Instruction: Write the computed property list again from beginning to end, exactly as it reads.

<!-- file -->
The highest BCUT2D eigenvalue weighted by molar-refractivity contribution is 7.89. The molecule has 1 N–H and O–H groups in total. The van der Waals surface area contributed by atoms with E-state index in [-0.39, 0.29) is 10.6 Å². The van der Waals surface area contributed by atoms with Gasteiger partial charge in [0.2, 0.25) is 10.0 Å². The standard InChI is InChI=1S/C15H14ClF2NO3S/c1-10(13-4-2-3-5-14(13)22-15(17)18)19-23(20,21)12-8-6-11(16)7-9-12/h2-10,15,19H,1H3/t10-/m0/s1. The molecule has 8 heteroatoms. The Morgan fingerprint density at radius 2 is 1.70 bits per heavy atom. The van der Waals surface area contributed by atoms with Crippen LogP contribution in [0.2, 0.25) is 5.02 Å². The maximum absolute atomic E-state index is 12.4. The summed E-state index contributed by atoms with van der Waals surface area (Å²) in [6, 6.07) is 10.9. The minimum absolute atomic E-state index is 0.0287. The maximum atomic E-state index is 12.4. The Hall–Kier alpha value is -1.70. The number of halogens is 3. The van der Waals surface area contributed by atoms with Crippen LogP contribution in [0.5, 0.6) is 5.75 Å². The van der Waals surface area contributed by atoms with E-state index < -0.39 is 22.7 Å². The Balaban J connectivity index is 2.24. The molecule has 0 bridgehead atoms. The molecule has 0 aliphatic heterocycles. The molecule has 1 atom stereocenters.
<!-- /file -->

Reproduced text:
The highest BCUT2D eigenvalue weighted by molar-refractivity contribution is 7.89. The molecule has 1 N–H and O–H groups in total. The van der Waals surface area contributed by atoms with E-state index in [-0.39, 0.29) is 10.6 Å². The van der Waals surface area contributed by atoms with Gasteiger partial charge in [0.2, 0.25) is 10.0 Å². The standard InChI is InChI=1S/C15H14ClF2NO3S/c1-10(13-4-2-3-5-14(13)22-15(17)18)19-23(20,21)12-8-6-11(16)7-9-12/h2-10,15,19H,1H3/t10-/m0/s1. The molecule has 8 heteroatoms. The Morgan fingerprint density at radius 2 is 1.70 bits per heavy atom. The van der Waals surface area contributed by atoms with Crippen LogP contribution in [0.2, 0.25) is 5.02 Å². The maximum absolute atomic E-state index is 12.4. The summed E-state index contributed by atoms with van der Waals surface area (Å²) in [6, 6.07) is 10.9. The minimum absolute atomic E-state index is 0.0287. The maximum atomic E-state index is 12.4. The Hall–Kier alpha value is -1.70. The number of halogens is 3. The van der Waals surface area contributed by atoms with Crippen LogP contribution in [0.5, 0.6) is 5.75 Å². The van der Waals surface area contributed by atoms with E-state index < -0.39 is 22.7 Å². The Balaban J connectivity index is 2.24. The molecule has 0 bridgehead atoms. The molecule has 0 aliphatic heterocycles. The molecule has 1 atom stereocenters.